Is In-Toeing in Kids Normal?

In-toeing, commonly referred to as “pigeon-toed,” means that your child walks and runs with his or her feet pointed inward.  This is usually noticeably soon after a child learns how to walk.  In the overwhelming majority of children, in-toeing will correct itself over the course of several years. Three conditions most often lead to in-toeing:

1.  Flexible hips (femoral anteversion):  This is the most common cause of in-toeing in children and is perfectly normal.  Flexible hips causes both the knees and feet to point inward – you’ll notice that kids with such flexibility can sit in a “W” position on the floor.  As children age, their hips tighten up and their in-toeing resolves.  This generally occurs by puberty (so be patient).  In-toeing itself does not slow a child down or cause them to fall or trip more than other children.  This condition uses to be treated with splints or shoes with a bar connected between them – these treatments do not help and can actually be detrimental.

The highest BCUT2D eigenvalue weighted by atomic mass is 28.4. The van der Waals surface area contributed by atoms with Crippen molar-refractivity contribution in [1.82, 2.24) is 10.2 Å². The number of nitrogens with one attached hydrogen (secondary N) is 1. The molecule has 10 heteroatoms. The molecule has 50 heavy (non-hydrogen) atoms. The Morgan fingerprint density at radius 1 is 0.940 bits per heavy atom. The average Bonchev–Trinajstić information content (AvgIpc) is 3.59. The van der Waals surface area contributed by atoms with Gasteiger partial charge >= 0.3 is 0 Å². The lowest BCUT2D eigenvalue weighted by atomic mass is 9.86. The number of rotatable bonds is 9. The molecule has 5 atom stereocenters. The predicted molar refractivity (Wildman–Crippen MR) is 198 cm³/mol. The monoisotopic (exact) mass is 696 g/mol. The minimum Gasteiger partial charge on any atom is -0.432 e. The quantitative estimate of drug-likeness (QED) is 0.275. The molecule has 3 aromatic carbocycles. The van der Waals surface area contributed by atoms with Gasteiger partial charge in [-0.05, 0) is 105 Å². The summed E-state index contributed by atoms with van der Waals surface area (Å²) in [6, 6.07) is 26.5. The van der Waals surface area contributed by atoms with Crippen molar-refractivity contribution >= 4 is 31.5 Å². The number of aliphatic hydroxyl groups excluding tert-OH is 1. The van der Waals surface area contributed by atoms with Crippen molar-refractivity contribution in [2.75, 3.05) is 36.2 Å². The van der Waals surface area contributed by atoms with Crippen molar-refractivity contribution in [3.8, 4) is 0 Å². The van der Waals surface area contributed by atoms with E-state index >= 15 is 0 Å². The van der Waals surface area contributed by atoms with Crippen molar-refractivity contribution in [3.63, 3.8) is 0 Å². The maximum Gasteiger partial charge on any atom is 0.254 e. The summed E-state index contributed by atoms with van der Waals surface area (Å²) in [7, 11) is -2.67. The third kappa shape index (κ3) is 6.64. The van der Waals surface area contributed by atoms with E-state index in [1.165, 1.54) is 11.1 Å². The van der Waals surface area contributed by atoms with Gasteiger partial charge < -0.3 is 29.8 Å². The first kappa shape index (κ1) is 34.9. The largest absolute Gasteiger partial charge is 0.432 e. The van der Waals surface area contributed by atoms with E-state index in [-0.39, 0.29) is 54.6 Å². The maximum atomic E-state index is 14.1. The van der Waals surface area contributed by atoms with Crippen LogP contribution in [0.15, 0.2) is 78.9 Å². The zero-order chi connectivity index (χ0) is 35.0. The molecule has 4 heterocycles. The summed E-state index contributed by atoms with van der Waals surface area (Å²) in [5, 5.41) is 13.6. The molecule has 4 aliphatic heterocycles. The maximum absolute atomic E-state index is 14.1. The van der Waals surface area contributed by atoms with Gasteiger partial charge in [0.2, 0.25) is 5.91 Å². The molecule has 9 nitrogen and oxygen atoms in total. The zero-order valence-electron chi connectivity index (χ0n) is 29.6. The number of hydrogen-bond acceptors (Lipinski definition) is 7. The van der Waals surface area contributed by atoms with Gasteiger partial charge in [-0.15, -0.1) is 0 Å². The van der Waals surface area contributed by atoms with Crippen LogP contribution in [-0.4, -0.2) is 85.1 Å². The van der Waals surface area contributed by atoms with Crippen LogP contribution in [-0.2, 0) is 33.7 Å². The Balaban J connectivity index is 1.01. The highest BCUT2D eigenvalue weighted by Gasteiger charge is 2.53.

2.  Bowed legs (tibial torsion):  This occurs when a child’s leg twists inward, which is normal when a child is an infant.  As a child grows older, his or her legs should gradually rotate to align properly.  This condition almost always improves without treatment, and usually before school age.  Splints, shoes, and physical therapy do not help.  Surgery is rarely performed unless the torsion does not resolve by about 10 years of age and it causes significant walking problems.

3.  Hooked foot (metatarsus adductus):  This condition is when a child’s foot bends inward from the middle part of the foot to the toes (not to be confused with a clubfoot, where the foot is rotated internally at the ankle).  This condition usually improves by itself over the first 4-6 months of life.  Babies older than 6 months with a severe deformity or a rigid hooked foot may be treated with casting.  Surgery is rarely required. 

Talk to your child’s pediatrician if you are concerned about your child’s in-toeing.  However, a referral to an orthopedist is not necessarily needed for the reasons described above.

Rachel Brewer, MD

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